When my great-grandmother was bombed out of their apartment during the war, she took her little son and left Berlin. They moved to the town of Coburg, an old city rich with history in the very northern part of Bavaria. Today, when my grandfather had a few beers or glasses of wine, he’ll hint at pranks and silliness that he and his friends pulled in the prime of their “Lausbubenjahre”.
My great-grandma never moved away from Coburg, but would usually visit us in Munich for christmas, which is why we’d only refer to her as “Weihnachtsomi” (christmas oma). Every now and then my grandparents and occassionally my parents and us kids would visit her there. I can barely remember those trips, but apparently they always followed the same pattern: upon arrival in Coburg one would head straight for the old market place and have the first Coburger Bratwurst - a long, coarse, deliciously spiced sausage that they grill in little stalls on the square and serve in a crunchy, fluffy bun. Before leaving Coburg, the last thing would be to pick up 15-25 uncooked sausages to bring back home and barbeque at my grandparents’.
My great-grandmother died a few years ago at the tender age of 97. She had always refused to move to a seniors residence even after she broke her head of femur and continued to climb the two flights of stairs to her apartment until the end.
Today - luckily for us - my grandfather still visits Coburg frequently: he, like my father, is quite interested in genealogy and apparently there is still some unfinished business in Coburg. He continues the tradition of heading to the market place and having a sausage before tending to anything else. My grandparents know all about which place has the best sausage, a wisdom I hope to inherit some day. Of course some people sear by one butcher others by another, but there’s one thing that all Coburger Bratwürst have in common: they all have to be the same length, defined by the length of the rod that the city’s patron statue Roland is holding in his hands. For us, my grandfather’s visits mean that a few times a year we flock to my grandparents’ garden on fine summer evening for a delicious barbeque.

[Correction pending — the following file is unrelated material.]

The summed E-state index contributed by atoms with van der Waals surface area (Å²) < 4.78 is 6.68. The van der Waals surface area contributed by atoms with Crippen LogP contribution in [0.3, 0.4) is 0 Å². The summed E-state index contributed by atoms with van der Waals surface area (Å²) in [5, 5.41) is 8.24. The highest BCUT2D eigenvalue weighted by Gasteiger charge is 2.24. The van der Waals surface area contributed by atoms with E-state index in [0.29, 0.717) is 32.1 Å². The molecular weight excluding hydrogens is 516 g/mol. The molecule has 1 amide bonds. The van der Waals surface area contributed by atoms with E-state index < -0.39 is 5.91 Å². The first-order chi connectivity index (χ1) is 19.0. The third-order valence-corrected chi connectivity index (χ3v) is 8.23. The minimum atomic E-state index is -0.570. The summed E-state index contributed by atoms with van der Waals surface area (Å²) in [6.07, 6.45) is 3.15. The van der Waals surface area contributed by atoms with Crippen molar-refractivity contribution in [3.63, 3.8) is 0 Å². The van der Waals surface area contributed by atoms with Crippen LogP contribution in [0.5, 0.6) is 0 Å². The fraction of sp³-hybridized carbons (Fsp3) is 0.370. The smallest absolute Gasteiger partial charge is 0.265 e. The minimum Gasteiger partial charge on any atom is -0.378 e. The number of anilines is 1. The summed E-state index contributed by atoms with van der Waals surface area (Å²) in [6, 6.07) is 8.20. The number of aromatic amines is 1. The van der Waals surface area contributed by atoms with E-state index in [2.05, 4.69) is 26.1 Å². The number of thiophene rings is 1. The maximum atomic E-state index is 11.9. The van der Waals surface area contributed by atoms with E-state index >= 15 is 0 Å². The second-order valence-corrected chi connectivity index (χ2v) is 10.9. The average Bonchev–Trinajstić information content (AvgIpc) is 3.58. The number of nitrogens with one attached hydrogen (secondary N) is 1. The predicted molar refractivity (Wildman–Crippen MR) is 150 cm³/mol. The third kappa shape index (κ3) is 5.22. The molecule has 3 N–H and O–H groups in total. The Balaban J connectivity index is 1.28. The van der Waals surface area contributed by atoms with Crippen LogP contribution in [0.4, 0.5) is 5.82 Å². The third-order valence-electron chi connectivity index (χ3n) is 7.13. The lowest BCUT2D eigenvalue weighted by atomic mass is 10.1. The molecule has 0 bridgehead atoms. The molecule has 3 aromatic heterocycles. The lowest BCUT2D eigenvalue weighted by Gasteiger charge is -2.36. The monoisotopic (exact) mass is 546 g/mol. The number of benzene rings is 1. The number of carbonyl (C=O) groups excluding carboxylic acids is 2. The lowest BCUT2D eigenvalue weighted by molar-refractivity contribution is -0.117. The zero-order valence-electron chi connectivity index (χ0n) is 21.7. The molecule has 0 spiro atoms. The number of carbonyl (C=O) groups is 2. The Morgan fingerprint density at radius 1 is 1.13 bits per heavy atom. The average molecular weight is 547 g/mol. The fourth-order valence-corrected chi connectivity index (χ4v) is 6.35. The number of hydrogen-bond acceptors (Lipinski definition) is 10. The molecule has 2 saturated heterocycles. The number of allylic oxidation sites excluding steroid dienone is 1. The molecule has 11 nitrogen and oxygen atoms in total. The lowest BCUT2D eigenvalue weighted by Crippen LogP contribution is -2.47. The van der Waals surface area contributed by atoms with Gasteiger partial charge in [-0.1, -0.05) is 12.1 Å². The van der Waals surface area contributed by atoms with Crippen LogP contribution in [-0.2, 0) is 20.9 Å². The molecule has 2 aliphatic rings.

Now, barbequeing Coburger Bratwürst isn’t just regular barbequeing. The key ingredient - besides the fresh sausages - are the “Kühle”. Those are small pine cones that create just the right amount of smoke to give the sausages additional flavour. The forests in our region are mainly “Stangerlwald”: tall and lanky fir trees with skinny bare trunks. So when my mum spots the right spruce somewhere, she’ll sometimes stop at the side of the road and collect a bucket full of pine cones to replenish her dad’s reserves for the next grillfest.
Lighting the fire has always been my grandfather’s job, but slowly my brother has worked his way through the apprenticeship and has become a partner at the grille. They light up the coals with a gas torch, add the Kühle and start to fan the flames to get the ambers just right, a ritual I never even got to try.
The combination of the smoke and the sizzling smell of the bratwürst is the smell of a perfect summer evening with my family. Despite the setting, it’s peacefully quite only while everyone is munching away on their sausages. As soon as the second round is ready the discussion of who ordered how many sausages and who still needs to dig in to eat their share picks up. There’ll always be voices saying either “Ah, should we get more next time?” or “Oh, we should have gotten less, now someone really needs to eat that last one!”, yet there’ll never be left overs and everyone always leaves happily filled.